Random insight from Jerry Seinfeld

A couple of insights from Jerry Seinfeld

  1. He still practices his craft every day – at the age of 64
  2. This excert on comedy vs rhetoric

    Are you grateful these days that your comedic muse didn’t lead you down a more political path?
    I like to pursue my own idiosyncratic avenues. If I thought I could do something there that the average comedian can’t do — but I watch Bill Maher or Seth Meyers and I go, I can’t do that well with that; they’re great at it. But I can talk about raisins in ways other people can’t.

    That’s important too.
    I hate the presumption of importance. I don’t like when comedians think what they’re doing is important. That’s not a comedic perspective, for me. I was watching some W.C. Fields with a friend the other day. We could not believe the timing, the material, the performances. Perfect. We wouldn’t change a thing. That’s how eternal comedy is. What political material from 15, 20 years ago do you want to hear? None of it, really. The content of it isn’t, largely, comedic. It’s rhetoric.

Expertise vs Scholarship

I came across this article on Ars Technica “First, Kill All The Experts” and I was reminded of the importance of language.

The gist of the article is that people distrust experts leaving us vulnerable to the dangers of global warming, privatized health care, etc.  The confusion is that of scholarship vs expertise.  Seemingly if you can’t run tests or repeat the same experiments over and over you’re just well versed in the theories and literature.  Seemingly one would give more credence the the predictions of a structural engineer about a structure than a climatologists about the climate (or a macro-economist about the economy) .

Morning Williamson on Puritanism

From this column

That was the basic cultural theory of America: that our Anglo-Protestant forebears were so deep-dipped in the Protestant work ethic — and so constantly mindful that they might be called before their Maker at any moment to make an accounting of their lives — that they didn’t need a king bossing them around. They bossed themselves around, like enlightened people do — that’s classical liberalism in a nutshell.

It’s a real problem for people, but – the first Atlanta Slate Star Codex Meeting was a success

“It’s a real problem for people, but…” was the one-liner of the day, spoken by Nathan about the incentives faced by hospitals.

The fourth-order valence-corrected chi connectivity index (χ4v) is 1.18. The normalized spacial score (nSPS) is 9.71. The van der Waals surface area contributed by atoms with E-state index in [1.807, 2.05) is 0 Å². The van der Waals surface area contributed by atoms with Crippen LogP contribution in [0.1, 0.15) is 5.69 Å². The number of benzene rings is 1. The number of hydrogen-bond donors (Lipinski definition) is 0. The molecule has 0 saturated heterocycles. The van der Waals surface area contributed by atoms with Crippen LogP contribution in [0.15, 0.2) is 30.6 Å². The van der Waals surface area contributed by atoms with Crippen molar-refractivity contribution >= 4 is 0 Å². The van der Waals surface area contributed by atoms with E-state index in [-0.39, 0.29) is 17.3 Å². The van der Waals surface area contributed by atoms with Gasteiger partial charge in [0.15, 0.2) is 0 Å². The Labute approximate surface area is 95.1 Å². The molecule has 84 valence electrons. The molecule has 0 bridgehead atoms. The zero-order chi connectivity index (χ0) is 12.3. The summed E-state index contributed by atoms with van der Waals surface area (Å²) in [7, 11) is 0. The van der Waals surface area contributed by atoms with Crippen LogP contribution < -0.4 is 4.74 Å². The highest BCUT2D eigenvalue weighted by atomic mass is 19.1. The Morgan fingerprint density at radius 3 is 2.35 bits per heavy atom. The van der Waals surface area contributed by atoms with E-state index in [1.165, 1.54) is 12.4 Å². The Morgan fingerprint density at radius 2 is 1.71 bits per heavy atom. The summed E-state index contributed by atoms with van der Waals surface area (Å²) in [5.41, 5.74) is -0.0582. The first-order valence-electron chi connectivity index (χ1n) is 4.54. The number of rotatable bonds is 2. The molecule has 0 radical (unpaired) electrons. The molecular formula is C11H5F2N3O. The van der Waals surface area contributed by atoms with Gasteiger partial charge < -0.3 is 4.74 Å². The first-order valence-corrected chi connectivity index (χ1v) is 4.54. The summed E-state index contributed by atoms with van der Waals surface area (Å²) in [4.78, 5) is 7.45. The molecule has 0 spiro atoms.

The first Atlanta Slate Star Codex meetup (that I’ve been to) was a smashing success.  We had one RSVP (who did not show) and seven attendees, which makes for a wonderful meetup.  The number was right (and the SSC readership  behaves quite well in groups) for everyone to be in on the conversation with no need for direction.

The topics of the day included

  • Brain chemistry and optimization
  • Melatonin (but not sleep in general, I found interesting)
  • Sleep in particular (particularly sleep paralysis and lucid dreaming)
  • Guns (group consensus – they’re awesome – (that surprised me))
  • Niche groups
  • Self-Selection
  • Ingroup/outgroup (a lot)
  • Mental illness
  • Optimizing credit card usage/gaming the system of rewards, bonuses
  • Machine learning/AI (of course)
  • Books (of course – Kolmya Stories  and American Hippopotamus were the ones I was talking about)
  • A couple others I’ve forgotten about

The meeting had no structure or set topics and the conversation just drifted happily.  I am setting up another meetup for next month, probably at the same place.

Speaking truth into the world

One of my happier discoveries of parenting is being able to read and revisit the classic works of literature for my daughter’s bedtime stories and see the wonder of timeless stories on someone new.  A secondary source of happiness is being able to read them out loud to her – there is an altogether different enjoyment in reading aloud compared to reading silently.  I’m reminded of something in Jordan Peterson’s book, namely that the spoken word has power that the written word does not.  In the beginning there was the word, and so forth…

Word Salad – the term for the times

I heard the closing moments of the Kennedy Nixon debates on Radio Free Bernstein a few weeks ago and was struck by how novel it seemed. – they both seemed genuinely smart, and off the cuff, not rehearsed.  The most striking thing was that there were almost no pauses for emphasis, which meant that the listener has to actually listen (any modern speech you can do the auditory equivalent of skimming, thanks to the pauses).

Word Salad seems to be the most apt phrase for modern political speech.

The perfect metaphor for l’affaire de Kavanaugh

Is the Iraq war – with the sides reversed – consider

  1.  People similar to him have done horrible things (those people being violent drunken men)
  2. There is very little real evidence actually presented at this point (no one besides Kavanaugh has testified yet) – damning or otherwise – it’s pretty much all Facebook conjecture
  3. One side of the aisle has an interest in hyping the matter
  4. The call is to BELIEVE, or BELIEVE IN the people telling the story, and not the evidence they have

Happily this should be able to be resolved a bit better either way than that.

On another note, many years ago I remember talking with someone who grew up in the fifties – she said that (when she was growing up) her mom did not let her go to parties if any Irish (maybe she said Catholics, I don’t remember exactly, but I think she said Irish) kids would be there, as they would just get drunk and assault-ty.  The more things change…